This poll result is fascinating, but I’m taking a bit of salt with it . . .
Bennie Thompson’s congressional seat in the 2nd District has been considered “safe” so no polling has been done on the race until now. A recent poll conducted September 11-17 by a Baton Rouge, Louisiana firm, JMC Enterprises, indicates that the race with Bill Marcy is now considered a “toss-up.”
The poll of 441 people revealed that 81% consider themselves “pro-life” with 5% saying they were “pro-choice” and 14% undecided.
Thirty-two (32%) percent of those polled said they were satisfied with the job their current congressman is doing while 38% said they were not satisfied and 30% were undecided.
Thirty-five (35%) percent of the respondents said if the election were held today, they would vote for Bennie Thompson while 34% said they would vote for Bill Marcy, with 31% undecided.
They say “441 people,” which I’m interpreting as just “adults,” not registered voters or likely voters. In most polls, the more you tighten your screen for likely voters, the better your results appear for Republicans. But in this case, I can’t help but suspect that the screen would filter out a lot of undecided Mississippians who aren’t going to vote this year.
This is a D+12 district that includes most of the Mississippi River Delta and is 65 percent African-American. Thompson has represented this district since 1993. His smallest share of the vote was 54 percent in 1994; he won 69 percent in 2008.
Republican challenger Bill Marcy’s web site is here.
UPDATE: The great Sean Trende writes in, “Sample is 50-50 white/black. Turnout won’t be that way in November. On the other hand, ol’ Bennie had some close-ish races back in the day, so I’m not 100 percent dismissive of it.”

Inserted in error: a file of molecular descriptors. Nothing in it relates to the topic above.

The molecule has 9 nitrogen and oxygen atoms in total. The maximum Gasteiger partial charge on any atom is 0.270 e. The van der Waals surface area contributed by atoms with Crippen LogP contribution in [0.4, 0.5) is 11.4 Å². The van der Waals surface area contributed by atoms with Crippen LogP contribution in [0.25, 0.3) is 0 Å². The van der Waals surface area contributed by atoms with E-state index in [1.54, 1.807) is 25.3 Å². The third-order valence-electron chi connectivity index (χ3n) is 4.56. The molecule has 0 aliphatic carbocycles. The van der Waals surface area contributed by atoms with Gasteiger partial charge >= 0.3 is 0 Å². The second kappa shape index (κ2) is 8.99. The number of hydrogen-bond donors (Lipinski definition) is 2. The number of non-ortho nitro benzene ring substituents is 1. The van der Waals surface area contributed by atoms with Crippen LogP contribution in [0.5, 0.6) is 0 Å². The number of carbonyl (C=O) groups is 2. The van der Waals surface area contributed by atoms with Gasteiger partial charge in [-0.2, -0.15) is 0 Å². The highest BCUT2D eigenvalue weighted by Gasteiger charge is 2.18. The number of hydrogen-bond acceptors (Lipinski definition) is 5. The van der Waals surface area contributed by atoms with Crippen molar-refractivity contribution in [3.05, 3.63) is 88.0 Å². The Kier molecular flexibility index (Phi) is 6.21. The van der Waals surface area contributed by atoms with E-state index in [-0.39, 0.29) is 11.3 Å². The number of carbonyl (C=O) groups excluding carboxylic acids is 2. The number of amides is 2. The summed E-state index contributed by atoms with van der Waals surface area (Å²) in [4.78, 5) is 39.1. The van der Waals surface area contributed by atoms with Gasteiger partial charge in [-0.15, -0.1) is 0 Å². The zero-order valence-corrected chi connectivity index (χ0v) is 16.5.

ANOTHER UPDATE: JMC Enterprises writes in and shares their memo, which adds more detail:
Registered Voters – Randomly picking voters from the voter lists and calling them. While this is the least labor intensive, this is also, in our opinion, the least useful – in the 2008 Presidential election, for example, 32% of registered voters in Mississippi did not vote. It doesn’t make sense to include these voters in any poll sample!
…Our philosophy about which population to use depends on the election, but we are generally comfortable with a “likely voter” model (as opposed to a “registered voter” model), particularly after we analyzed the 2nd Congressional district voter turnout in the 2002/2006 midterm elections and the 2007 statewide elections. For this poll, we chose a sample of 7,782 households (441 respondents) consisting both of “registered voters” and “likely voters” who were “live called.” Though this would seem to contradict our stated preference above, we used this broader universe so that we could best analyze where this race stands right now.This survey was conducted September 11-17, 2010.
We also wish to emphasize that the racial breakdown of the “registered and likely voter” poll sample was 54-46% black. “Likely voters” are 50-50% white/black. The racial breakdown of those who responded to this poll, however, was 63-37% white. Therefore, where appropriate, we have weighted the survey answers to reflect the racial breakdown of those we believe who will vote in the general election – in other words, we believe that a 50-50% racial breakdown will be applicable to the election this fall.
It sounds like there are a lot of traditional Thompson supporters who aren’t likely to vote this fall…